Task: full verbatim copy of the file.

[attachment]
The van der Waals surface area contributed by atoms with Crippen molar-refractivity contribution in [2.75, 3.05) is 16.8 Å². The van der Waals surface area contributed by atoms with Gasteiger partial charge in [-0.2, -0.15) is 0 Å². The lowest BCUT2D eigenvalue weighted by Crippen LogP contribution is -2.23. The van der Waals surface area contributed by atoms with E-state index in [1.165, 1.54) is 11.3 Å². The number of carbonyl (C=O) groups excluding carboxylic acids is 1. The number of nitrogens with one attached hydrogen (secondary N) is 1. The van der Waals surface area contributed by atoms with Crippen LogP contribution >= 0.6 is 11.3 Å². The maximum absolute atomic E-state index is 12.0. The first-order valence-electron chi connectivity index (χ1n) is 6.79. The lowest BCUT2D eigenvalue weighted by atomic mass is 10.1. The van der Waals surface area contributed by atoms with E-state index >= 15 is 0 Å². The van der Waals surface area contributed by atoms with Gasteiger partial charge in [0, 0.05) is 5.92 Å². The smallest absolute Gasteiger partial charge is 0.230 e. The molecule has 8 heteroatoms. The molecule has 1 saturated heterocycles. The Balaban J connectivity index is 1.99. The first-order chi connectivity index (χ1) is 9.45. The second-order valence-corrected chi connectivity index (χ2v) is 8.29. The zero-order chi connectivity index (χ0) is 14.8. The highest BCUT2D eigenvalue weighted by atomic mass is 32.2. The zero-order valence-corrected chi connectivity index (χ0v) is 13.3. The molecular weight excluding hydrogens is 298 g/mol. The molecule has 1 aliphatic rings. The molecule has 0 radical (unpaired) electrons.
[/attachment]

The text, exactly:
The van der Waals surface area contributed by atoms with Crippen molar-refractivity contribution in [2.75, 3.05) is 16.8 Å². The van der Waals surface area contributed by atoms with Gasteiger partial charge in [-0.2, -0.15) is 0 Å². The lowest BCUT2D eigenvalue weighted by Crippen LogP contribution is -2.23. The van der Waals surface area contributed by atoms with E-state index in [1.165, 1.54) is 11.3 Å². The number of carbonyl (C=O) groups excluding carboxylic acids is 1. The number of nitrogens with one attached hydrogen (secondary N) is 1. The van der Waals surface area contributed by atoms with Crippen LogP contribution >= 0.6 is 11.3 Å². The maximum absolute atomic E-state index is 12.0. The first-order valence-electron chi connectivity index (χ1n) is 6.79. The lowest BCUT2D eigenvalue weighted by atomic mass is 10.1. The van der Waals surface area contributed by atoms with E-state index >= 15 is 0 Å². The van der Waals surface area contributed by atoms with Gasteiger partial charge in [0, 0.05) is 5.92 Å². The smallest absolute Gasteiger partial charge is 0.230 e. The molecule has 8 heteroatoms. The molecule has 1 saturated heterocycles. The Balaban J connectivity index is 1.99. The first-order chi connectivity index (χ1) is 9.45. The second-order valence-corrected chi connectivity index (χ2v) is 8.29. The zero-order chi connectivity index (χ0) is 14.8. The highest BCUT2D eigenvalue weighted by atomic mass is 32.2. The zero-order valence-corrected chi connectivity index (χ0v) is 13.3. The molecular weight excluding hydrogens is 298 g/mol. The molecule has 1 aliphatic rings. The molecule has 0 radical (unpaired) electrons.